Unless your customer has a completely unfounded concern, it’s worth listening to what they have to say. Not only will this diffuse the situation, but it’s the first step in turning the experience around.
Realize that your customers might be hinting at something deeper with their feedback. Though someone might say on the phone that they’re mad about the return policy, this could really imply that they no longer trust you as a seller. Always dig deeper to determine what’s really going wrong if you want to improve.
The best way to understand this is through a real-world example. In 2011, Netflix was transitioning to online streaming. They suddenly dropped their $9.99 all-inclusive pricing in favor of separate fees for either streaming or DVDs, leading to customer upset across the nation.
What did CEO Reed Hastings do? He took responsibility and he validated the customer concerns. “I messed up,” he began in his letter to customers. “I owe you an explanation. It is clear from the feedback over the past two months that many members felt we lacked respect and humility in [our announcement]…I offer my sincere apology.” By taking clear responsibility and recognizing that they handled the change poorly, he regained customer trust.
3. Solve the customer’s problem.
Only once you’ve listened to the customer and ensured they felt heard are you ready for the next step. Then, it’s time to solve the customer’s problem. Solving the customer’s problem can look like a few different things:
- Replace the product
- Sending a discount or coupon
- Giving a full or partial refund
- Offering a free add-on
Creating superfans is all about showing that you’re not afraid to go above and beyond to make your customer feel appreciated. Not only do people want to feel understood, but they also want to get a solution quickly and easily.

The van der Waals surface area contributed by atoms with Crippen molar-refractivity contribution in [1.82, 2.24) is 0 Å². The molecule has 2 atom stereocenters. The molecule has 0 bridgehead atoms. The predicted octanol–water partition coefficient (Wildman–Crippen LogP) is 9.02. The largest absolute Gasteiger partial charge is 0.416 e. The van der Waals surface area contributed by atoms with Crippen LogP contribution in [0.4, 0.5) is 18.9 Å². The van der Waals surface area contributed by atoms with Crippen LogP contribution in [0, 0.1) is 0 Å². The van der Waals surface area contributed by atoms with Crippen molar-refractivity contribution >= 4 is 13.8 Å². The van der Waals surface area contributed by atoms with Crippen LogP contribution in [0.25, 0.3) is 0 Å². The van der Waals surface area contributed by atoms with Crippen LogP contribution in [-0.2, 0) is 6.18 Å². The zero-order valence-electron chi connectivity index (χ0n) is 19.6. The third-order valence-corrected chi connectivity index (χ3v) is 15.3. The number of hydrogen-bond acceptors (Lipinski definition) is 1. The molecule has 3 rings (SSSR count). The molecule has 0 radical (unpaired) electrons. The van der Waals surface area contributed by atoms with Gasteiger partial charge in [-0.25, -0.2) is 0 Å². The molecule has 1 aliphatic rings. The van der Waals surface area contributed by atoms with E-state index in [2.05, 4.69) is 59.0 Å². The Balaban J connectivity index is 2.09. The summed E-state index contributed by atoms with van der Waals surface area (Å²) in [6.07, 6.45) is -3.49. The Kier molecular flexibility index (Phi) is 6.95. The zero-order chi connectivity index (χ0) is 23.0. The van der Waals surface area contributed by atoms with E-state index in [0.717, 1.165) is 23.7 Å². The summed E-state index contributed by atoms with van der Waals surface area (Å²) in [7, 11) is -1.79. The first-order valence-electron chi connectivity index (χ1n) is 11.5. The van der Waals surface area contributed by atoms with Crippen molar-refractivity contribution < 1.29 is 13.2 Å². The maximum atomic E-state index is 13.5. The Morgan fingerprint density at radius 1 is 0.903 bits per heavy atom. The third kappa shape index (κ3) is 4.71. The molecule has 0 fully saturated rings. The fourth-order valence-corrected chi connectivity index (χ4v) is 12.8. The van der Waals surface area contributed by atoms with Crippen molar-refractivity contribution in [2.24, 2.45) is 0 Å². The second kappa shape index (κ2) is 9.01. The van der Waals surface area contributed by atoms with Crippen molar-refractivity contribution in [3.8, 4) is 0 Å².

Finding the right solution is a two-lane street. This isn’t always what the customer wants you to do (though it might be). It could also be finding a happy medium that works for both parties. For example, the customer might immediately want a full refund. Instead, you might offer to send a new product in exchange or have them pay for shipping on something new. It’s up to you to find the perfect compromise.
4. Set up safeguards so the same problem won’t happen again.
Customer service is something usually left to the support team. In reality, customer service has no real boundaries. It’s something everyone on your team should understand so you can deliver a high-level service experience with every customer interaction.
This is an opportunity to upgrade your strategy to ensure you never experience something like this again. It could mean reviewing your shipping process, updating content on your website, or hiring someone to oversee a specific department. There is no one-size-fits-all process, but most situations call for additional training for everyone, not just customer service team members.